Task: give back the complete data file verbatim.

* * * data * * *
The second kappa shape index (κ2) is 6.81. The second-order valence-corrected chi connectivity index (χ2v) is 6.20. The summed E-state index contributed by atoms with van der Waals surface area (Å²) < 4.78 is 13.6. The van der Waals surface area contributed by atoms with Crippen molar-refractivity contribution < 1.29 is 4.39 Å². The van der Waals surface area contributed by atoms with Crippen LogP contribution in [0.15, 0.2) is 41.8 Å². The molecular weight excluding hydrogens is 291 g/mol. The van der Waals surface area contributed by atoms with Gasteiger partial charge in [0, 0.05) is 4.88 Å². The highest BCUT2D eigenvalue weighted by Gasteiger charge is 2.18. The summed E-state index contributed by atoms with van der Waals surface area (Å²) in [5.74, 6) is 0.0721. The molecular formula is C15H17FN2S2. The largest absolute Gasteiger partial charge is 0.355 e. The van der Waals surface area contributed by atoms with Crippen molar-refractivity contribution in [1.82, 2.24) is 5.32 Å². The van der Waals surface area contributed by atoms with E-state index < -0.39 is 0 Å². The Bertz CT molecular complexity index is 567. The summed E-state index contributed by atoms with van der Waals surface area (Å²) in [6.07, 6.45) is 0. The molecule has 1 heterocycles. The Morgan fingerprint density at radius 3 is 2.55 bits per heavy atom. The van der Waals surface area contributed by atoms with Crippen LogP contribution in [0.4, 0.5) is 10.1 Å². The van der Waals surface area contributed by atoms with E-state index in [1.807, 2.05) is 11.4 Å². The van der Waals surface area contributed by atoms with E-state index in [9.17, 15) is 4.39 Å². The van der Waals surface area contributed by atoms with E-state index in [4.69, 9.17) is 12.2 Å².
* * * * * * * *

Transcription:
The second kappa shape index (κ2) is 6.81. The second-order valence-corrected chi connectivity index (χ2v) is 6.20. The summed E-state index contributed by atoms with van der Waals surface area (Å²) < 4.78 is 13.6. The van der Waals surface area contributed by atoms with Crippen molar-refractivity contribution < 1.29 is 4.39 Å². The van der Waals surface area contributed by atoms with Crippen LogP contribution in [0.15, 0.2) is 41.8 Å². The molecular weight excluding hydrogens is 291 g/mol. The van der Waals surface area contributed by atoms with Gasteiger partial charge in [0, 0.05) is 4.88 Å². The highest BCUT2D eigenvalue weighted by Gasteiger charge is 2.18. The summed E-state index contributed by atoms with van der Waals surface area (Å²) in [5.74, 6) is 0.0721. The molecular formula is C15H17FN2S2. The largest absolute Gasteiger partial charge is 0.355 e. The van der Waals surface area contributed by atoms with Crippen molar-refractivity contribution in [1.82, 2.24) is 5.32 Å². The van der Waals surface area contributed by atoms with E-state index < -0.39 is 0 Å². The Bertz CT molecular complexity index is 567. The summed E-state index contributed by atoms with van der Waals surface area (Å²) in [6.07, 6.45) is 0. The molecule has 1 heterocycles. The Morgan fingerprint density at radius 3 is 2.55 bits per heavy atom. The van der Waals surface area contributed by atoms with Crippen LogP contribution in [0.4, 0.5) is 10.1 Å². The van der Waals surface area contributed by atoms with E-state index in [1.807, 2.05) is 11.4 Å². The van der Waals surface area contributed by atoms with E-state index in [9.17, 15) is 4.39 Å². The van der Waals surface area contributed by atoms with E-state index in [4.69, 9.17) is 12.2 Å².